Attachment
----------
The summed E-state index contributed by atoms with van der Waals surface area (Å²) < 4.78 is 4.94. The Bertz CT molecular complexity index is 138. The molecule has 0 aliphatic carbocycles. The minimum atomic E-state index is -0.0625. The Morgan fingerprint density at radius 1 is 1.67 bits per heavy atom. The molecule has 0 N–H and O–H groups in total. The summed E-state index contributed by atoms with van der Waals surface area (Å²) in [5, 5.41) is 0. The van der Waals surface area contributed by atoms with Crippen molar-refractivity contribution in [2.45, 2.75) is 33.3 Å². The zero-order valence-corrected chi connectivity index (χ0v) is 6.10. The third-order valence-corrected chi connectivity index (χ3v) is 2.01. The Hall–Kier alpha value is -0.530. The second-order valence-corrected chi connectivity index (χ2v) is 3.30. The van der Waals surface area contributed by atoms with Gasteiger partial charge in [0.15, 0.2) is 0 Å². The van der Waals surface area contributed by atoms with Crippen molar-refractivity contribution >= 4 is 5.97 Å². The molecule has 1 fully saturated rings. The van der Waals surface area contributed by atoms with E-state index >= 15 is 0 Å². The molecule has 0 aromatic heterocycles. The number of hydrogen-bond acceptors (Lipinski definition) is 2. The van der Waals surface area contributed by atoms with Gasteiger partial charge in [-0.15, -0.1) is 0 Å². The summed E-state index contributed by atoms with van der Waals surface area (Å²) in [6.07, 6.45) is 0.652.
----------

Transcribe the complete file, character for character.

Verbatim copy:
The summed E-state index contributed by atoms with van der Waals surface area (Å²) < 4.78 is 4.94. The Bertz CT molecular complexity index is 138. The molecule has 0 aliphatic carbocycles. The minimum atomic E-state index is -0.0625. The Morgan fingerprint density at radius 1 is 1.67 bits per heavy atom. The molecule has 0 N–H and O–H groups in total. The summed E-state index contributed by atoms with van der Waals surface area (Å²) in [5, 5.41) is 0. The van der Waals surface area contributed by atoms with Crippen molar-refractivity contribution in [2.45, 2.75) is 33.3 Å². The zero-order valence-corrected chi connectivity index (χ0v) is 6.10. The third-order valence-corrected chi connectivity index (χ3v) is 2.01. The Hall–Kier alpha value is -0.530. The second-order valence-corrected chi connectivity index (χ2v) is 3.30. The van der Waals surface area contributed by atoms with Gasteiger partial charge in [0.15, 0.2) is 0 Å². The van der Waals surface area contributed by atoms with Crippen molar-refractivity contribution >= 4 is 5.97 Å². The molecule has 1 fully saturated rings. The van der Waals surface area contributed by atoms with E-state index >= 15 is 0 Å². The molecule has 0 aromatic heterocycles. The number of hydrogen-bond acceptors (Lipinski definition) is 2. The van der Waals surface area contributed by atoms with Gasteiger partial charge in [-0.15, -0.1) is 0 Å². The summed E-state index contributed by atoms with van der Waals surface area (Å²) in [6.07, 6.45) is 0.652.